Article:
Its clear we can't spot phishing attempts well, but we may be able to make actually visiting the phishing site as difficult as possible. Links in emails should be seen as extremely hostile by default.

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[–] jhardcastle link

Sysadmin at a school: we use GMail for our students and faculty, and we got hit by this hard right before the holiday break. Three employees and a handful of students all got hit by the attack within a two hour period. It's the most sophisticated attack I've seen. The attackers log in to your account immediately once they get the credentials, and they use one of your actual attachments, along with one of your actual subject lines, and send it to people in your contact list.

For example, they went into one student's account, pulled an attachment with an athletic team practice schedule, generated the screenshot, and then paired that with a subject line that was tangentially related, and emailed it to the other members of the athletic team.

They were using bit.ly to obscure the address (in Russia). We had to take our whole mail system down for a few hours while we cleaned it up.

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[–] IshKebab link

Ah the classic "ugh. we don't want to have to fix this, so here are some bullshit technical reasons why it's impossible and a bad idea".

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[–] elastic_church link

yeah but we all do this everyday to the designers

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[–] undefined link
[deleted]

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[–] undefined link
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[–] IanCal link

I'd say the data: url part is important, as it lets you construct much more plausible looking contents for the address bar. The standard "check it's google.com" would probably fail for a lot of people.

How many people really know that you can put a whole webpage in the URL?

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[–] timruffles link

Agreed - I think simply highlighting the data:... part of the URL with a vaguely scary colour would help.

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[–] mayoff link

Apple's approach in Safari is to only show the hostname in the address bar, unless the address bar has focus. This works pretty well in general (for non-power-users). Unfortunately, for a data URL, it just shows as much of the URL as fits. This may well include the phony “https://account.google.com” part of the URL and thus still mislead naive users.

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[–] eridius link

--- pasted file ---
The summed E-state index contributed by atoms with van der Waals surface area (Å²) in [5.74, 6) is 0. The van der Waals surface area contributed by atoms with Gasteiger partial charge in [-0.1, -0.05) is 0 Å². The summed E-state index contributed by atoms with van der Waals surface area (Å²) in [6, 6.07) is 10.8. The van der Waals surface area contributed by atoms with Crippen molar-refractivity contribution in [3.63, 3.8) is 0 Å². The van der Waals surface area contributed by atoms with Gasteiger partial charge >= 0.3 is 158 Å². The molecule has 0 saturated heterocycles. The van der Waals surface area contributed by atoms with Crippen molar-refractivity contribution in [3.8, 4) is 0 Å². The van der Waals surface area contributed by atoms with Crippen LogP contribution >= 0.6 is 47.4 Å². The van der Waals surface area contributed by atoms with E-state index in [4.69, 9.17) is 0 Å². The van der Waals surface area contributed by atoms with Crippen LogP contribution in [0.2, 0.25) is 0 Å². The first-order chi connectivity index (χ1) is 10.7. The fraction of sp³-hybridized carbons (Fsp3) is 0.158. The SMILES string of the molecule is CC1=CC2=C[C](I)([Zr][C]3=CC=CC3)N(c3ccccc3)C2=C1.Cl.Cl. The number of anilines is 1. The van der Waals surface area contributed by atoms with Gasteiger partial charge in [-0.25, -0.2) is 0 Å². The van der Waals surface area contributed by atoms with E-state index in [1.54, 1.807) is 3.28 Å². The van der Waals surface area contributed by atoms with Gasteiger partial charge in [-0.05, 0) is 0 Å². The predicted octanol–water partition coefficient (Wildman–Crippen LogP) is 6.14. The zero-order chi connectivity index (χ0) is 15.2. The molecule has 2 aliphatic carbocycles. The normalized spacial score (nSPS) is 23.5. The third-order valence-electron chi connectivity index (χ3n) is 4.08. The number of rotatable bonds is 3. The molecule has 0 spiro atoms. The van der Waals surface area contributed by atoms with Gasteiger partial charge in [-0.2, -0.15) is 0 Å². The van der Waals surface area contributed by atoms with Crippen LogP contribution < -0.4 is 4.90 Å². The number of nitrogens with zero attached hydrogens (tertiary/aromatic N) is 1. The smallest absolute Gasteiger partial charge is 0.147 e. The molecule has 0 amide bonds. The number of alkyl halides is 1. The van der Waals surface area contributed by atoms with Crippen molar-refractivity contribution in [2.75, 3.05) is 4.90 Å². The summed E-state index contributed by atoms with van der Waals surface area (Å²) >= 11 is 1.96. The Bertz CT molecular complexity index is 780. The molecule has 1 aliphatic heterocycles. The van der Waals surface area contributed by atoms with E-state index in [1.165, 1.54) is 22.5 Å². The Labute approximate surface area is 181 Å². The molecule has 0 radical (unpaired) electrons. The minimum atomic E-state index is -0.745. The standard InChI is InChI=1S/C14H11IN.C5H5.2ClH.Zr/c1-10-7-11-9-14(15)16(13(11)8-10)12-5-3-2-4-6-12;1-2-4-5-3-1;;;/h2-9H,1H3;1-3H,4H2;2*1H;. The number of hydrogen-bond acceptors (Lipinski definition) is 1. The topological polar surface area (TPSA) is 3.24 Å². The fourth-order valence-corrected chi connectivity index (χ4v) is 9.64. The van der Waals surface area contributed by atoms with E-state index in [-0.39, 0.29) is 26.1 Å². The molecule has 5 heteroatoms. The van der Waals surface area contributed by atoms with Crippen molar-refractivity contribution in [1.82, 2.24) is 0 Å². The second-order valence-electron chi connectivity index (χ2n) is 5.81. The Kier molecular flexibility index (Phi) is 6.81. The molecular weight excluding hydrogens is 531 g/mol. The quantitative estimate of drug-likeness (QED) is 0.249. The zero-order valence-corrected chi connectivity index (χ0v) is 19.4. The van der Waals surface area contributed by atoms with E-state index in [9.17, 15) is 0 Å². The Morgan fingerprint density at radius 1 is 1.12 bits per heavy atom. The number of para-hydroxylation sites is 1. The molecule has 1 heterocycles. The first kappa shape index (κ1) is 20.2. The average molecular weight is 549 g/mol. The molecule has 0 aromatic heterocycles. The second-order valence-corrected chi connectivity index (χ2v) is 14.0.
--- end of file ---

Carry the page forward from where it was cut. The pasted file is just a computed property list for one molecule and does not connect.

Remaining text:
At the very least it'll still look different, which might hopefully make the user take a closer look. For example, for normal URLs, you never seen the https:// part (unless the address bar has focus). Even if you enable the advanced preference to show the full website address again, it still hides the https:// part.

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[–] jneal link

This is pretty scary. When you hear security professionals explain to laymen how to identify phishing attacks, it's almost always check the URL, make sure you're actually at google.com and not go0gle.com, or something like that.

I can't even imagine what legitimate use there is to placing an entire HTML document into the URL. Just seems like a hack someone came up with as a solution to a problem, not the right solution, but a solution nonetheless.

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[–] contravariant link

>I can't even imagine what legitimate use there is to placing an entire HTML document into the URL. Just seems like a hack someone came up with as a solution to a problem, not the right solution, but a solution nonetheless.

It allows you to embed data in an URL, meaning you can link to documents that aren't necessarily stored anywhere, such as generated images/text.

I suppose you could make an argument that it shouldn't be shown as a regular URL.

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[–] Jarwain link

Why even render the content of data:text/html in the first place?

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[–] soundwave106 link

To give an example, I've seen some multiplayer games with dynamic content, that use Websockets for communication with the server and update various information via data URIs. I've never seen a text/html data URI yet (mostly image transmission to be honest) but for a multi-client Websockets type application I definitely wouldn't rule out that sort of thing.

I agree that blocking the rendering of data:text/html (and any other MIME type that could be used maliciously) from the address bar is a good idea. I can't think of a valid use case for that scenario. It seems like similar attack vectors have been known for some time (https://nakedsecurity.sophos.com/2012/08/31/phishing-without...).

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[–] contravariant link

Because that's precisely what the 'data:' URI is supposed to do. The URI is only a description of some resource, there's no reason one description should be treated differently than any other, unless it's actually pointing to a different resource.

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[–] Jarwain link

Its more the idea of rendering the HTML code in this fashion does not make sense to me. Maybe print the code to the page instead of rendering it. Anything would be better than rendering the code; I can't even come up with a possible use case for that functionality, can you?

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[–] contravariant link